It's worth giving a pitch for Korson's anthracite record. The songs are of heavy Celtic extraction, sung unaccompanied in parlor ballad style with sober voices heavily vibratoed, and the texts of the songs are determinedly linear and very illustratively detailed. You're surprised by the old-world quality of them, probably because when we think of coal mining songs we think of Appalachia and hillbilly music, but the blues ballad influence of southern African Americans that flavors and tunes and texts of mountain music never made it to anthracite country. Though it's not to say that it's totally forgotten - a family friend, now in his 80s, whose Jewish family ran a general store frequented by anthracite miners of Polish stock near Wilkes-Barre, Penn., remembers a bastardized couplet that made the rounds in the 1940s or so, hamming up the Slavic English: "Me and Buddy work in mine / Holy jeepers have good time."

Korson published several books of anthracite (hard coal) and one book of bituminous (soft coal) mining songs and lore. I can only vouch for Coal Dust on the Fiddle, but there's no reason to think the rest aren't worth the trouble, though - surprise - none are currently in print.

- Songs and Ballads of the Anthracite Miners (1927 - predecessor to the Library of Congress album)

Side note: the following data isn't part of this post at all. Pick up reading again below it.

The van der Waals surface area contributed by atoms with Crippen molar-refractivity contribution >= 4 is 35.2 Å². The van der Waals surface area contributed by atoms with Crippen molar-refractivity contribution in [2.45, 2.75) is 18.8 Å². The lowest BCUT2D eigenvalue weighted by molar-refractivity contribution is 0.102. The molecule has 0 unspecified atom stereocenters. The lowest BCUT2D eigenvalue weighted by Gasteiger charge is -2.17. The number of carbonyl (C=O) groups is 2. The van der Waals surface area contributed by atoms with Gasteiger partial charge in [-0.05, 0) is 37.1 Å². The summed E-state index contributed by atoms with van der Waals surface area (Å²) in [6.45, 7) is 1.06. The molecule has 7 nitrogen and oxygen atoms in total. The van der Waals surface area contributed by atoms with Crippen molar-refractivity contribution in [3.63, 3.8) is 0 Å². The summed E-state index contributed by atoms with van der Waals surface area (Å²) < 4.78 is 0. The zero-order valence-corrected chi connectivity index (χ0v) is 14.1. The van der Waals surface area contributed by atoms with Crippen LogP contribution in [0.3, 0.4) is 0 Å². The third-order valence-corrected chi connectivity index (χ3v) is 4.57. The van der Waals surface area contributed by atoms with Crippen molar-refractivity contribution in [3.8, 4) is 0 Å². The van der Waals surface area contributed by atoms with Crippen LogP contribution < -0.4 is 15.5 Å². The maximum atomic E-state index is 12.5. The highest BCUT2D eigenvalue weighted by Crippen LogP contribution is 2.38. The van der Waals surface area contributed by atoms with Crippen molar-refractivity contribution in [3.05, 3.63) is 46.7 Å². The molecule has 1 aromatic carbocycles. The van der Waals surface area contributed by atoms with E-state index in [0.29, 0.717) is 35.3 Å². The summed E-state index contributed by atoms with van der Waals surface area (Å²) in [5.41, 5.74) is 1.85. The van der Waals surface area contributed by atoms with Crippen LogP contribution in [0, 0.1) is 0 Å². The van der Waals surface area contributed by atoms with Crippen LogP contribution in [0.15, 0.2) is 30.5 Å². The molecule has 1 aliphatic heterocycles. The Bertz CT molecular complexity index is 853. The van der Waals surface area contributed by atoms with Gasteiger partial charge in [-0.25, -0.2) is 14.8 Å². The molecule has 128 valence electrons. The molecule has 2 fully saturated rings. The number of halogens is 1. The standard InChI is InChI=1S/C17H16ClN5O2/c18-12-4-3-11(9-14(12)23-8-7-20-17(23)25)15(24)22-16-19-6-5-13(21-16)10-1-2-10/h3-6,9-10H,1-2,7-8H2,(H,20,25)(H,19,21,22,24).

- Minstrels of the Mine Patch (1938)

- Coal Dust on the Fiddle: Songs and Stories of the Bituminous Industry (1943)

- Pennsylvania Songs and Legends (1949) (Korson, ed.)

- Black Rock: Mining Folklore of the Pennsylvania Dutch (1960)

A book of miners' songs from the United Kingdom was compiled by the British folklorist A. L. (Bert) Lloyd. He too received support, in his case from both the workers and the bosses - the Workers' Music Association and the British Coal Board. Imagine the possibilities of nationalized industry...

- Come All Ye Bold Miners: Ballads and Songs of the Coalfields (1952, rev. 1978)

Finally, I'm wary of so heavily stuffing the playlist with Rounder releases, but for better or worse they're the only label that consistently released this sort of thing. The LPs Come All You Coal Miners, Jackson's 1939 Library of Congress Recordings, and Workman's Mother Jones' Will have yet to be reissued. -- NS


Goodbye Dear Old Stepstone


Traditional, folk, vernacular, endangered, and extinct music from America and elsewhere. Hosted by Nathan Salsburg, an archivist, producer, and writer based in Louisville, Kentucky.

He has worked for the The Alan Lomax Archive since 2000, for which he currently serves in the capacities of production manager, photo and video archivist, and general digital catalog editor. Salsburg maintains an index of online vernacular music resources at his blog,, contributes occasional music writing to the Louisville Eccentric Observer and the Other Music weekly update, and is curator of Twos & Fews, a vernacular music imprint in collaboration with Chicago's Drag City label.